The words “fewer” and “less” are both used to indicate smaller quantities. We generally use them when we are comparing the amount of something to the amount of something else. We might also be comparing an amount with one that existed in another period of time.
Because “fewer” and “less” have similar meanings and are used in similar contexts, it is easy to get them mixed up. This happens to native English speakers as well as to non-native speakers. But although “fewer” and “less” are similar, they are not exactly the same. Let’s look at both words and learn how you can keep them straight.
When to use “fewer”
“Fewer” is a word that means “not as many”. We use it with plural nouns such as pumpkins, laptops, supervisors, books, restaurants, movies, and turtles. What if the plural noun is one that doesn’t end in “s”, such as “sheep” or “children” or “fish”? We still use “fewer”.
Let’s look at some example sentences to make all of this clearer:
We have fewer green apples than red apples.
The park near my parents’ house has fewer trees now.
I would rather send Sophia to my church’s daycare center because they have fewer children than the other daycare centers in the neighborhood.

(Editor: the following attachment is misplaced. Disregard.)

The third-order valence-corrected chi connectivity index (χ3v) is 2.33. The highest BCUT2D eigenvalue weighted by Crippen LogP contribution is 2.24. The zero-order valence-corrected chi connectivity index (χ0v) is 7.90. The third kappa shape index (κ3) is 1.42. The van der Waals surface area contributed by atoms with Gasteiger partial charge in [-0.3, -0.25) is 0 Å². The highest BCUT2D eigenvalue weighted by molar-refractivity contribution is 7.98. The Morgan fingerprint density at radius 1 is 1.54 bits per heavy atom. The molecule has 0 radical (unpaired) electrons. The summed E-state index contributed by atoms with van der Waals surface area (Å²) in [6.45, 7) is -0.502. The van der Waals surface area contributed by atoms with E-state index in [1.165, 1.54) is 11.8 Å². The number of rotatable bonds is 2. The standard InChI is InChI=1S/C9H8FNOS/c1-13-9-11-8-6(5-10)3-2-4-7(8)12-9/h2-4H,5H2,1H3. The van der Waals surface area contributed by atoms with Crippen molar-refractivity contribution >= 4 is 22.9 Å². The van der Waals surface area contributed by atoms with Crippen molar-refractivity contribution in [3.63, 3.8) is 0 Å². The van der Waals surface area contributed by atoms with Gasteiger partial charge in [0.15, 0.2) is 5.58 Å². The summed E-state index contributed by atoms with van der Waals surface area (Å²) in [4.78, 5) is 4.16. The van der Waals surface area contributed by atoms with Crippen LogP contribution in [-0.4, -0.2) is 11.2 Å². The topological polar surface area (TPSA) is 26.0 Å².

I am hoping to see fewer cars on the streets once the city improves its public transit program.
Fewer vinyl records were sold in the 1990s compared to the 1980s.
When to use “less”
We use “less” with uncountable nouns. These are nouns that cannot be pluralized because they cannot be separated or counted. For example, we can’t separate or count “dust” or “smoke” or “rain”. Uncountable nouns are often the names of concepts, such as “advice” or “progress” or “information”.
Here are some sentences using uncountable nouns with “less”:
Because of the drought, there is less water in the creek this summer.
Grandpa has less strength than he did before his heart attack.
We just got a king size bed, so there is less space for everything else in that room.
The children have been drinking less soda and more fruit juice lately.
I have been working fewer hours, so I have less money coming in every month.
Let’s look at that last sentence again. “Fewer” is used with “hours” because “hours” is a noun that can be counted. But money can be counted too, right? So why is it “less money” and not “fewer money”?
Note that “money” is not pluralized. Yes, you can count your money, but what happens when you do? You don’t say, “I have 350 moneys”. Instead, you say you have 350 dollars, pounds, pesos, won, Euros, rupees, or whatever particular currency you are using. Forms of currency can be both counted and pluralized. Thus, you would use “fewer” with dollars, pounds, pesos, etc., but “less” with “money”.
Are you still not sure about whether “few” or “less” is correct for the context of your email or essay? Click the blue box below, and one of our TextRanch editors will help you figure it out.
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